Food writer and self-proclaimed knish scholar Laura Silver has written a history of the iconic potato pie she calls “the Jewish soul food,” just in time for International Knish Week, which begins on May 5.  

Silver was both shocked and saddened when Mrs. Stahl’s in Brooklyn, her favorite knish emporium, closed its doors in 2005 after 70 years of serving topnotch knishes.  “I whimpered and clung to the stalk of a parking meter,”  Silver writes of the moment she learned the venue had become a Subway. 

This is a woman who takes her knishes seriously.

“Even for those of us who saw it coming,” she laments,” the loss of Mrs. Stahl’s was unthinkable. The absence of knishes made for a black hole within a void, within the pit of a person’s stomach.” 

51t6YnrtafL._SX258_BO1,204,203,200_Fearing that her beloved “pillow of filling tucked into a skin of dough“ was becoming an endangered species, Silver devoted herself to learning as much as she could about the potato pastry that, she claims, “shaped her identity.” The result is Knish: The Search for the Jewish Soul Food, a 300-page, generously illustrated book covering 300 years of cultural and culinary history. 

If you need to know anything about the knish, this is your book.  

After describing the hundred-years-ago heyday of the New York knish, when dozens of venues like “Gabila’s” and “Ruby the Knish Man” thrived, Silver expands her quest geographically, tracking the rise and fall of knishes and knisheries from Poland to Paris, California to Canada.   

You’ll learn about every possible kind of knish. The cocktail knish. The blueberry cheese knish. The broccoli knish. The kasha knish (Silver’s favorite). The sweet potato knish. Even the square knish.  

If it’s knish-related, Silver is on it. The first appearance of the word knish in the dictionary? Webster’s, 1916. The world record for competitive knish eating? Eleven knishes in eighteen minutes. What do Enrico Caruso, Teddy Roosevelt and Leon Trotsky have in common? All three were known to have eaten a knish.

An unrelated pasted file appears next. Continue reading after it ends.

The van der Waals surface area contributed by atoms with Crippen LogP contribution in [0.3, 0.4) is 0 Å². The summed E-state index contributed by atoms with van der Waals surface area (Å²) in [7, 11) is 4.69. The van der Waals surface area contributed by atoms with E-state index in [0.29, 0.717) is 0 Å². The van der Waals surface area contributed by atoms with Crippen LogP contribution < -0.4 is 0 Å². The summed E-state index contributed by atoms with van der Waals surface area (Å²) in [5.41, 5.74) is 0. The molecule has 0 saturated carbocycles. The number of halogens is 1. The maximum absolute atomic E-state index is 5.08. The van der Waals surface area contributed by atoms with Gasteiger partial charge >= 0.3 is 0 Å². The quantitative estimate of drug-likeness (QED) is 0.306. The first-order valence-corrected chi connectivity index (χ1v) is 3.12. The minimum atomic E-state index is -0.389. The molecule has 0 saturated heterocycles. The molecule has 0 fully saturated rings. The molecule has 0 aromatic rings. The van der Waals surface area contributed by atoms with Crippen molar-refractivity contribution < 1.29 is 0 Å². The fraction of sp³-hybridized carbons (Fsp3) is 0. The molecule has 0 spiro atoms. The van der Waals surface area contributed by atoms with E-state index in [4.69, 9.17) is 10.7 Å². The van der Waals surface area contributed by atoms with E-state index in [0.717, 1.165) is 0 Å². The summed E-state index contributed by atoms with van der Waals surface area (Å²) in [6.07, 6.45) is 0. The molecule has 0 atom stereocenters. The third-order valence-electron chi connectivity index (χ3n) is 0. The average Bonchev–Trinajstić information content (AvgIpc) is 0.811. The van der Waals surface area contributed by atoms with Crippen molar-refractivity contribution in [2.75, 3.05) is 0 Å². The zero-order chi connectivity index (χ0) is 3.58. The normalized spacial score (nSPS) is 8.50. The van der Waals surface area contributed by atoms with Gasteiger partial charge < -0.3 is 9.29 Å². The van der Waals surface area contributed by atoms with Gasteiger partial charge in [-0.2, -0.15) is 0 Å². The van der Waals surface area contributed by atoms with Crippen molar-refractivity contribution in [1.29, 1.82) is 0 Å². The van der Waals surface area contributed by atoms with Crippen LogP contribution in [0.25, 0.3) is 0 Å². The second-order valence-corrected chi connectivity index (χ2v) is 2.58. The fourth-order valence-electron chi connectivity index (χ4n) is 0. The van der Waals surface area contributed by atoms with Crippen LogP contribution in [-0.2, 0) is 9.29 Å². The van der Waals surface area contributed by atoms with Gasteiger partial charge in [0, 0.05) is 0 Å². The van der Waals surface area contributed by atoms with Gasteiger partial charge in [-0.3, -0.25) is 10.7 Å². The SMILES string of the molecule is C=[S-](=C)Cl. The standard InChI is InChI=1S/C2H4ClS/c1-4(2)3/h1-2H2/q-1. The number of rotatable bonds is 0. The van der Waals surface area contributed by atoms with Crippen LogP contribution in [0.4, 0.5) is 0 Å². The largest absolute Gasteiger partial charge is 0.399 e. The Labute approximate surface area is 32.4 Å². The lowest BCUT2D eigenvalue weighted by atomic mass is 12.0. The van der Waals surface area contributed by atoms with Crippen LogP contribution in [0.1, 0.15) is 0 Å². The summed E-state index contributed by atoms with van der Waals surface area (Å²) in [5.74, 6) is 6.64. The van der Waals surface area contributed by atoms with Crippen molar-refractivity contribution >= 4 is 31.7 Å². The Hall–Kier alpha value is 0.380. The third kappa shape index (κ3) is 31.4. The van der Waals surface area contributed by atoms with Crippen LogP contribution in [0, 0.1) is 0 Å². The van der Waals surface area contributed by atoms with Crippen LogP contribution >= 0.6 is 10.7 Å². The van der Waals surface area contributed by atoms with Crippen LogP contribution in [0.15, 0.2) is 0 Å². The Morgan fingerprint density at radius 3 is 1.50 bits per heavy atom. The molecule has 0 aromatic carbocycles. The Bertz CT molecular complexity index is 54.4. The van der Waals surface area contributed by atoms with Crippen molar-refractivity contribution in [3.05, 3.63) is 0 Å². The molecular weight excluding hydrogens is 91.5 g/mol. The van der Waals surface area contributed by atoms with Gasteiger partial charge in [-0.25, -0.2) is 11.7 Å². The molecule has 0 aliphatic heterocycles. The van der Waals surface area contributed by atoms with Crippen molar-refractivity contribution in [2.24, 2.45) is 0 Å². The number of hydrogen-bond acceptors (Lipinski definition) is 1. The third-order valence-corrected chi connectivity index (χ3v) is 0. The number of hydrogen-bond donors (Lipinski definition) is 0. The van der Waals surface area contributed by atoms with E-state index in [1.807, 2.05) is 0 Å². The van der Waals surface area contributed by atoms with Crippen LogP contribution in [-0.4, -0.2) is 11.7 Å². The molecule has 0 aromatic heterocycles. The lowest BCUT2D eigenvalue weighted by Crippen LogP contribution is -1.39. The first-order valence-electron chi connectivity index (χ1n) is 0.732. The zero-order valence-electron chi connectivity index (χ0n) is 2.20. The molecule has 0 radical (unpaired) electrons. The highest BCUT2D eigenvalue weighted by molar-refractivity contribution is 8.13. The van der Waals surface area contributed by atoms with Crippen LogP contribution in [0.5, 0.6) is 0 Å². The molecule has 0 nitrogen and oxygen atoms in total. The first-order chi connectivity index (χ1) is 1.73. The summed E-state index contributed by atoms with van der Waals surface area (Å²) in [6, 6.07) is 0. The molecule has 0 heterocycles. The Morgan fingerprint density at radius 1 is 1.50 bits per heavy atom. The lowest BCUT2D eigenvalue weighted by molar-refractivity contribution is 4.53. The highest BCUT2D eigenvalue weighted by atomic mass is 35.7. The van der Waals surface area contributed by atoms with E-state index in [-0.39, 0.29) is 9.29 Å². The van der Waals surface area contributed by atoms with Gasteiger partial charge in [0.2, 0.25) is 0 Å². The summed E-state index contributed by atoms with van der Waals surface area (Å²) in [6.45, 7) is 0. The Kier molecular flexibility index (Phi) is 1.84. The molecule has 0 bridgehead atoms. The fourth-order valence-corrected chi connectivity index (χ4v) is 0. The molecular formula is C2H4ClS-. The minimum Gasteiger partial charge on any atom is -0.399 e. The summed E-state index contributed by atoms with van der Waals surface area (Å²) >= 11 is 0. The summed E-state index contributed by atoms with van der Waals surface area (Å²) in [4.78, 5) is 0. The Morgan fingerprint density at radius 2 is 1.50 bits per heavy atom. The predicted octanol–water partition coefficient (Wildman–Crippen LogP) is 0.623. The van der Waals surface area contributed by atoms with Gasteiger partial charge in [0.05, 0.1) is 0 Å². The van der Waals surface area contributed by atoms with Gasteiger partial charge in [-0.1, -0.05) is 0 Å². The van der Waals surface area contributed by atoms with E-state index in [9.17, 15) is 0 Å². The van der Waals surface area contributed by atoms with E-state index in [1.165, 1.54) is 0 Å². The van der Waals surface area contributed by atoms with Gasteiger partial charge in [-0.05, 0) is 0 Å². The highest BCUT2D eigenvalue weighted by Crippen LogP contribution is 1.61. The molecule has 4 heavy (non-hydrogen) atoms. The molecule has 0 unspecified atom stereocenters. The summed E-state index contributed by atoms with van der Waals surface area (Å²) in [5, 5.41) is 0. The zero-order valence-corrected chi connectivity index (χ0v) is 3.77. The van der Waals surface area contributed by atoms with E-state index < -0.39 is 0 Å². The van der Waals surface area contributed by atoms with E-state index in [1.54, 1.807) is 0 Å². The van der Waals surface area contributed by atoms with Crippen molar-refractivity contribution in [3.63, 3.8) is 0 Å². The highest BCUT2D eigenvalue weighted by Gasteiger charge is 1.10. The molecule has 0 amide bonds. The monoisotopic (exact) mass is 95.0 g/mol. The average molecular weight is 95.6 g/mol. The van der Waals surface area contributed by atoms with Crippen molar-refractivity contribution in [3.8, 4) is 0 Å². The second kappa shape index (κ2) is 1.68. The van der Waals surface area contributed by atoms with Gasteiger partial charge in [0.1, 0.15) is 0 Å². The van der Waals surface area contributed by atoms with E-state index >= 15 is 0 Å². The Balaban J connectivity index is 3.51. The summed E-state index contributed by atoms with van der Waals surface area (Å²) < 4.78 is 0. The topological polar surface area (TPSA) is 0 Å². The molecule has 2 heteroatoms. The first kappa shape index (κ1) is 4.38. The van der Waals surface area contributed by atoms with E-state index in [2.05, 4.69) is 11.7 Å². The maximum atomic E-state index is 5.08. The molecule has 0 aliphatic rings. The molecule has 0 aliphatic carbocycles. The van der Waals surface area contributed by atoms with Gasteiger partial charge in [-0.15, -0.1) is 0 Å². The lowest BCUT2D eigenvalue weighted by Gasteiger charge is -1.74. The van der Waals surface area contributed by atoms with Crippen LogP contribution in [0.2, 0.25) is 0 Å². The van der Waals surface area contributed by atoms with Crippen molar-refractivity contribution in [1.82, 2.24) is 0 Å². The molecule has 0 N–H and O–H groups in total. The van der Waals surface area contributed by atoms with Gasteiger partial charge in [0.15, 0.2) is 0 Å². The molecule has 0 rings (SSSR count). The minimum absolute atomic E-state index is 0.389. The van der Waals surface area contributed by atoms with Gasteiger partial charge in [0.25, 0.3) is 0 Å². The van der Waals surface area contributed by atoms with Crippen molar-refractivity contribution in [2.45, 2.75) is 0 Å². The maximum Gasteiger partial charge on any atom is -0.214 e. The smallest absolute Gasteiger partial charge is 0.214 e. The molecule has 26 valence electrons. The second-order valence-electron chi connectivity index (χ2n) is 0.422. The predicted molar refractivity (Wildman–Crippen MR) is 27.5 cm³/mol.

Silver tracks down every time the knish has made an appearance in popular culture, from Yiddish theater to Welcome Back, Kotter. Knishes in poetry. Knishes in popular song. (Including rap.) The knish in literature. (Isaac Bashevis Singer and Susan Isaacs both used them as a plot device.) The knish on Broadway. Knishes, according to Silver, have appeared on television countless times. (My favorite example? A Muppet character called Sid Knishes.) 

She covers a folk trio called “Love and Knishes.” And uncovers a connection between the knish and Eleanor Roosevelt. She shares a document called “The Ten Knish Commandments,” written in the 1920s, and profiles a group of contemporary Minnesota do-gooders who raise money selling homemade knishes. 

Silver also reveals the fact that “knish” is Yiddish slang for the word vagina. (Who knew?)

Mixed into the history of the knish is Silver’s personal and family history, and an exploration of her own emotional attachment to the pastry.  

Although it contains footnotes, and is published by a university press, Knish is anything but a scholarly tome. Rather, it’s a rambling “knishmash” of tall tales, family lore, researched history, anecdotes,  meditation, and reminiscence, held together more with love than with logic.

There’s also a definitive knish recipe, as well as a useful list of “Where to Get a Good Knish.” (Best restaurant name? New York’s “Knish Nosh.”)     

Silver, who writes about food for both The New York Times and The Jewish Daily Forward, has become a one-woman juggernaut of knish appreciation. Her goal? To “lay the foundation for a global knish renaissance.” In addition to researching and writing this book, she both lectures about the knish and maintains a knish appreciation website (www.knish.me) to keep other aficionados up-to-date. 

One development Silver is tracking? There’s a movement afoot to reopen Mrs. Stahl’s, including a Facebook page (“Bring Back Mrs. Stahls” ) that has more than 2,000 Likes.  

Knish, if you partake, will work its magic on both your tastebuds and your heartstrings.  And if you’re Jewish, it’s sure to bring back memories.  “Proust had his madeleine, Silver writes. “Jewish New Yorkers had their knishes.”  Although I’m a Detroit Jew myself (now living in suburban Philadelphia), as I perused the book I found myself back in Grandma Sadie‘s kitchen, a magical realm of delicious stuffed cabbage, out-of-this-world blintzes, and, of course,  mouth-watering knishes.  

I hadn’t eaten a knish in years. The week I read this book, I had two. One potato. One spinach. Both delicious. 

Let the knish renaissance begin!